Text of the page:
What To Give Up For Lent

The question creeps up on us and challenges all Christians to examine their lives and determine what to give up for Lent each year. We know that in living our life for Christ, we’re rewarded with His love, mercy, peace, and joy. Sometimes we need a little reminder of why we do what we do, why we live our lives as Christians. When deciding what to give up for Lent, we want to choose something that is truly a sacrifice and a challenge to our everyday lives, in order to help us recommit ourselves to the Lord. Lent is the time to renew our Christian efforts and find strength in our devotion through our Lenten sacrifices. Lent is not only a time of self-denial—of giving something up because “it’s that time of year”—but also a time of increased giving, prayer, and devotion.

During this and every Lenten season, we spiritually, physically, and mentally prepare ourselves for Easter through prayer, fasting, and almsgiving. We live in a world that does anything but encourage this type of lifestyle. Our society doesn’t ask us what we can give up to become better Christians; it asks us “what else do we need to satisfy our own desires?” It’s a challenge, to say the least, for anyone striving to live a holy life. Our everyday lives should reflect Christ’s ultimate sacrifice in His passion and death. This time of Lent allows us to recommit to our faith in God and to sacrifice more fully in exchange for this saving mystery. Let us embrace the crosses of sacrifice and prayer this Lent and give up the things of this world that distract us from living a life worthy of the call of Christ.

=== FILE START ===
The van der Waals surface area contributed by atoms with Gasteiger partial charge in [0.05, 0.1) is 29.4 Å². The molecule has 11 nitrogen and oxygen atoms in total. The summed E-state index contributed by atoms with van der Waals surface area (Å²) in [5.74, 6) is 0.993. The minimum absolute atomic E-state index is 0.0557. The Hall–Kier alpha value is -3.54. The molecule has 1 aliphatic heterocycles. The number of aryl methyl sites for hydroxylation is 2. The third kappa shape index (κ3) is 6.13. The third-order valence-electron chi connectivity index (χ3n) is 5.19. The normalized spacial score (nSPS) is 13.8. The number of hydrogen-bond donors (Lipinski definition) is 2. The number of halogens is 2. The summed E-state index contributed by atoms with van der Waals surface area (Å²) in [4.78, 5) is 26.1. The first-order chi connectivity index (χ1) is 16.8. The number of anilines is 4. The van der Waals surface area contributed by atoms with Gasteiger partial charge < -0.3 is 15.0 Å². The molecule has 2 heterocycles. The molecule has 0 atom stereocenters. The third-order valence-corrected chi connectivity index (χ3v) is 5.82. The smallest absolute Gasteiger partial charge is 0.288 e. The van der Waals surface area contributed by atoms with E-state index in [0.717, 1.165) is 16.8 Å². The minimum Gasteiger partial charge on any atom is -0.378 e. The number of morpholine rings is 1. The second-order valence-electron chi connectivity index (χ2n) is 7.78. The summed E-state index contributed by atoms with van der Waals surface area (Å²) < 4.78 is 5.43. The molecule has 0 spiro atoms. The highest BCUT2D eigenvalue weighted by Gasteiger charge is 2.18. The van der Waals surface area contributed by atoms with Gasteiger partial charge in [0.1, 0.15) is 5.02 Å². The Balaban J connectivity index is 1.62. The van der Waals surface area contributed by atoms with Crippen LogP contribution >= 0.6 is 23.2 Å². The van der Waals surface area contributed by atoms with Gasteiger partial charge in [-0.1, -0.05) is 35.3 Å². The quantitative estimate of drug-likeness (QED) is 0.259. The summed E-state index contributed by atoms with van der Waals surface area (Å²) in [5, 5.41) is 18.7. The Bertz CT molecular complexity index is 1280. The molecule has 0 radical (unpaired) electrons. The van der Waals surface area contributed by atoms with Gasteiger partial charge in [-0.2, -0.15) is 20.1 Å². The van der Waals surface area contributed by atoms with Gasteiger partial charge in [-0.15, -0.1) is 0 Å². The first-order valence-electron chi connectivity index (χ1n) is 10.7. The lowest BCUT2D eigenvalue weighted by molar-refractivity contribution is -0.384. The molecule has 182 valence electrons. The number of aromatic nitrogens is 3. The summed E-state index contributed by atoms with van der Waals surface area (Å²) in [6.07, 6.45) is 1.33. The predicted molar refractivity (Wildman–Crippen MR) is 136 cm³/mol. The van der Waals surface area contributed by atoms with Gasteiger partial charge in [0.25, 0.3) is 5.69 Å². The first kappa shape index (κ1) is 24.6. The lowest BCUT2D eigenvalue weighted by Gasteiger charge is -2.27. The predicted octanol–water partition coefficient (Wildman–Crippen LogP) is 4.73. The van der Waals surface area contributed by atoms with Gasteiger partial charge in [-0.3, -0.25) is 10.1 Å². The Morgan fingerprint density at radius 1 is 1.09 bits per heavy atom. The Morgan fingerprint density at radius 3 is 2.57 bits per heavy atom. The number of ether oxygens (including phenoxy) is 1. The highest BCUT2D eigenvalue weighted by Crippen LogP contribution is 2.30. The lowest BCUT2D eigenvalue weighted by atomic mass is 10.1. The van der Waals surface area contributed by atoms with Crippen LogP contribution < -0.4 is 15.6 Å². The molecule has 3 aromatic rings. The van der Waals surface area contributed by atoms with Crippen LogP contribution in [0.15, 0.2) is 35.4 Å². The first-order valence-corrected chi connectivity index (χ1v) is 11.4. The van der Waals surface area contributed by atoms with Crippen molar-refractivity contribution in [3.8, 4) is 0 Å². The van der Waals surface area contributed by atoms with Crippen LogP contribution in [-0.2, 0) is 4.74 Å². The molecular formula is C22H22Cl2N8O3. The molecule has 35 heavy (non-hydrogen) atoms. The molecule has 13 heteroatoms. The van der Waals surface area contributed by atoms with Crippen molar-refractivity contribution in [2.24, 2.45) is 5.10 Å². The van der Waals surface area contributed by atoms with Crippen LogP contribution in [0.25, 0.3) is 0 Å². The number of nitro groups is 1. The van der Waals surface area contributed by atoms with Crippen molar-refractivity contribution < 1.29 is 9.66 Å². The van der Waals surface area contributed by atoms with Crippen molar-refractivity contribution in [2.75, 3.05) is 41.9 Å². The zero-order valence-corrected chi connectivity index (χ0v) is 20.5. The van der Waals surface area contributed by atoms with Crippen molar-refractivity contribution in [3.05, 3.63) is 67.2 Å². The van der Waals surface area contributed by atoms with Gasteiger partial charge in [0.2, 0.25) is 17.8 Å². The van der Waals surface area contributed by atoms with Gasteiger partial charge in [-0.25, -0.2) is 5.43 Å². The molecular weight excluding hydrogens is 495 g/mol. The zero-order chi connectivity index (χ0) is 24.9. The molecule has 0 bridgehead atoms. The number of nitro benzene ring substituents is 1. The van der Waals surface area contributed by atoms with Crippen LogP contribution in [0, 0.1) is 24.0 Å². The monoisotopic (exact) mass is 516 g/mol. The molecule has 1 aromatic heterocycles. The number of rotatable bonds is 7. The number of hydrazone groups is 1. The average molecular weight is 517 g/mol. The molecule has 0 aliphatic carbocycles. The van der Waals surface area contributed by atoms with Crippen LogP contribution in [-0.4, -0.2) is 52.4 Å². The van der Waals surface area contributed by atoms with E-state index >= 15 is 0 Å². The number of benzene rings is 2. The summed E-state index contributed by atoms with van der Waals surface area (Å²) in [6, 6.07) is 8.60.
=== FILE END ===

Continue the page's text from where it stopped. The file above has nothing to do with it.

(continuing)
During this time, we’re asked: “What should I give up for Lent?” When we identity the things that take away from our ability to love Christ fully and authentically, we can give up these things so that we may be in communion with Him and all those we encounter.